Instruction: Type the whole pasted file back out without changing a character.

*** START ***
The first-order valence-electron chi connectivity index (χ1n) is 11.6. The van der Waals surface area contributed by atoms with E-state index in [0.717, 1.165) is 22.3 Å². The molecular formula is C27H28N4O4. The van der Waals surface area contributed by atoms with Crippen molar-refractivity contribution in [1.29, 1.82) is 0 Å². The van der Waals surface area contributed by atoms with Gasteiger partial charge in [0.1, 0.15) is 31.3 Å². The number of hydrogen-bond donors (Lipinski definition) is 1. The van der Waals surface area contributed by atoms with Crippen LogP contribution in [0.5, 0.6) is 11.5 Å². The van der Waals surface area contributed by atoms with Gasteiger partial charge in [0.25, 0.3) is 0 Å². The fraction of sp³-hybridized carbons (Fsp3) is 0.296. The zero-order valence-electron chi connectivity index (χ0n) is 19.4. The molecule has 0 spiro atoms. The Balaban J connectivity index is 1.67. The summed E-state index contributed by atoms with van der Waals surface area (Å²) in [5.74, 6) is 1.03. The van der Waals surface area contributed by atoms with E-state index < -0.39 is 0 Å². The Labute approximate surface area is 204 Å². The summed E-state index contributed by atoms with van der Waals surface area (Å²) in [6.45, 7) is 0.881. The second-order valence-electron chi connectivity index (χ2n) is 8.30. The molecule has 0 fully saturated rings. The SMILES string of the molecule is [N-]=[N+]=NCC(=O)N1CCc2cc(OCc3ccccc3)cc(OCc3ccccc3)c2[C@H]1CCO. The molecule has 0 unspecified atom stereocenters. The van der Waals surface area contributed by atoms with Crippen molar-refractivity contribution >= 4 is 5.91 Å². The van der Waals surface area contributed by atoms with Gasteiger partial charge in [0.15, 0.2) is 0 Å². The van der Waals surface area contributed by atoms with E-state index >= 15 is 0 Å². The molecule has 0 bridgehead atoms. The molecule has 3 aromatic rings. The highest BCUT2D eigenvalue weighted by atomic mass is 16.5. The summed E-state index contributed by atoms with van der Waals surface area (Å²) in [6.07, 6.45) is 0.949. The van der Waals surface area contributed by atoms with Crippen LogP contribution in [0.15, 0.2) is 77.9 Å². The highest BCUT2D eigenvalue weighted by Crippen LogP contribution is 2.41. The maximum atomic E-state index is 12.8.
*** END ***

The first-order valence-electron chi connectivity index (χ1n) is 11.6. The van der Waals surface area contributed by atoms with E-state index in [0.717, 1.165) is 22.3 Å². The molecular formula is C27H28N4O4. The van der Waals surface area contributed by atoms with Crippen molar-refractivity contribution in [1.29, 1.82) is 0 Å². The van der Waals surface area contributed by atoms with Gasteiger partial charge in [0.1, 0.15) is 31.3 Å². The number of hydrogen-bond donors (Lipinski definition) is 1. The van der Waals surface area contributed by atoms with Crippen LogP contribution in [0.5, 0.6) is 11.5 Å². The van der Waals surface area contributed by atoms with Gasteiger partial charge in [0.25, 0.3) is 0 Å². The fraction of sp³-hybridized carbons (Fsp3) is 0.296. The zero-order valence-electron chi connectivity index (χ0n) is 19.4. The molecule has 0 spiro atoms. The Balaban J connectivity index is 1.67. The summed E-state index contributed by atoms with van der Waals surface area (Å²) in [5.74, 6) is 1.03. The van der Waals surface area contributed by atoms with E-state index < -0.39 is 0 Å². The Labute approximate surface area is 204 Å². The summed E-state index contributed by atoms with van der Waals surface area (Å²) in [6.45, 7) is 0.881. The second-order valence-electron chi connectivity index (χ2n) is 8.30. The molecule has 0 fully saturated rings. The SMILES string of the molecule is [N-]=[N+]=NCC(=O)N1CCc2cc(OCc3ccccc3)cc(OCc3ccccc3)c2[C@H]1CCO. The molecule has 0 unspecified atom stereocenters. The van der Waals surface area contributed by atoms with Crippen molar-refractivity contribution >= 4 is 5.91 Å². The van der Waals surface area contributed by atoms with Gasteiger partial charge in [0.15, 0.2) is 0 Å². The van der Waals surface area contributed by atoms with E-state index >= 15 is 0 Å². The molecule has 0 bridgehead atoms. The molecule has 3 aromatic rings. The highest BCUT2D eigenvalue weighted by atomic mass is 16.5. The summed E-state index contributed by atoms with van der Waals surface area (Å²) in [6.07, 6.45) is 0.949. The van der Waals surface area contributed by atoms with Crippen LogP contribution in [0.15, 0.2) is 77.9 Å². The highest BCUT2D eigenvalue weighted by Crippen LogP contribution is 2.41. The maximum atomic E-state index is 12.8.